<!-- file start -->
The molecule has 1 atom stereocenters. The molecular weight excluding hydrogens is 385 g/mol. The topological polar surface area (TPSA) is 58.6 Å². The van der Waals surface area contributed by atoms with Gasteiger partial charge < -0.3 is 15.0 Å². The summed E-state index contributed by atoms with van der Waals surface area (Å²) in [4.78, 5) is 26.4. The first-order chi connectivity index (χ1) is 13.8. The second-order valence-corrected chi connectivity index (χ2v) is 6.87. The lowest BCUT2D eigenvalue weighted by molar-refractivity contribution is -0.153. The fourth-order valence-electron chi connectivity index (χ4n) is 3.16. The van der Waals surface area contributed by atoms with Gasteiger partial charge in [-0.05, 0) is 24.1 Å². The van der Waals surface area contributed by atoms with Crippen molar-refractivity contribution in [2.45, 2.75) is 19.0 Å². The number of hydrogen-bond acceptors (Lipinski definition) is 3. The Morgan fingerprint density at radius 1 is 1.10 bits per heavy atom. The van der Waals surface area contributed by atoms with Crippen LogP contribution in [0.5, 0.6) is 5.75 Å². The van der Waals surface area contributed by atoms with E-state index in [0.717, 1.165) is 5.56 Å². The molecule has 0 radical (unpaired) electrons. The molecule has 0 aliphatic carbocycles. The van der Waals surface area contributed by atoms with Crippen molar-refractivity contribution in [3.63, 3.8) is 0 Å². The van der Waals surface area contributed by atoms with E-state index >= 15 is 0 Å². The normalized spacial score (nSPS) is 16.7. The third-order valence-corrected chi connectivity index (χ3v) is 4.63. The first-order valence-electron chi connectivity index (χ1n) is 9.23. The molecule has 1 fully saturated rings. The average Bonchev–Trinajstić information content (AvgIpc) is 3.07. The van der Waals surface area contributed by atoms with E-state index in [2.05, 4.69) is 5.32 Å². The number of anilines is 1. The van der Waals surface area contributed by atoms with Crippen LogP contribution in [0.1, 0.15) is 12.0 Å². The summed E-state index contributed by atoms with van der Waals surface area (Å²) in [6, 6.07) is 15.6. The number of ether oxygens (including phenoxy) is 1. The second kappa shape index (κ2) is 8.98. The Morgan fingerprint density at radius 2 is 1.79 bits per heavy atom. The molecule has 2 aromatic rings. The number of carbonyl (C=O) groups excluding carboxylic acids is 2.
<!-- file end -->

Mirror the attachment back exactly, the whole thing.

The molecule has 1 atom stereocenters. The molecular weight excluding hydrogens is 385 g/mol. The topological polar surface area (TPSA) is 58.6 Å². The van der Waals surface area contributed by atoms with Gasteiger partial charge < -0.3 is 15.0 Å². The summed E-state index contributed by atoms with van der Waals surface area (Å²) in [4.78, 5) is 26.4. The first-order chi connectivity index (χ1) is 13.8. The second-order valence-corrected chi connectivity index (χ2v) is 6.87. The lowest BCUT2D eigenvalue weighted by molar-refractivity contribution is -0.153. The fourth-order valence-electron chi connectivity index (χ4n) is 3.16. The van der Waals surface area contributed by atoms with Gasteiger partial charge in [-0.05, 0) is 24.1 Å². The van der Waals surface area contributed by atoms with Crippen molar-refractivity contribution in [2.45, 2.75) is 19.0 Å². The number of hydrogen-bond acceptors (Lipinski definition) is 3. The Morgan fingerprint density at radius 1 is 1.10 bits per heavy atom. The van der Waals surface area contributed by atoms with Crippen LogP contribution in [0.5, 0.6) is 5.75 Å². The van der Waals surface area contributed by atoms with E-state index in [0.717, 1.165) is 5.56 Å². The molecule has 0 radical (unpaired) electrons. The molecule has 0 aliphatic carbocycles. The van der Waals surface area contributed by atoms with Crippen molar-refractivity contribution in [3.63, 3.8) is 0 Å². The van der Waals surface area contributed by atoms with E-state index >= 15 is 0 Å². The normalized spacial score (nSPS) is 16.7. The third-order valence-corrected chi connectivity index (χ3v) is 4.63. The first-order valence-electron chi connectivity index (χ1n) is 9.23. The molecule has 1 fully saturated rings. The average Bonchev–Trinajstić information content (AvgIpc) is 3.07. The van der Waals surface area contributed by atoms with E-state index in [2.05, 4.69) is 5.32 Å². The number of anilines is 1. The van der Waals surface area contributed by atoms with Crippen LogP contribution in [0.1, 0.15) is 12.0 Å². The summed E-state index contributed by atoms with van der Waals surface area (Å²) in [6, 6.07) is 15.6. The number of ether oxygens (including phenoxy) is 1. The second kappa shape index (κ2) is 8.98. The Morgan fingerprint density at radius 2 is 1.79 bits per heavy atom. The molecule has 2 aromatic rings. The number of carbonyl (C=O) groups excluding carboxylic acids is 2.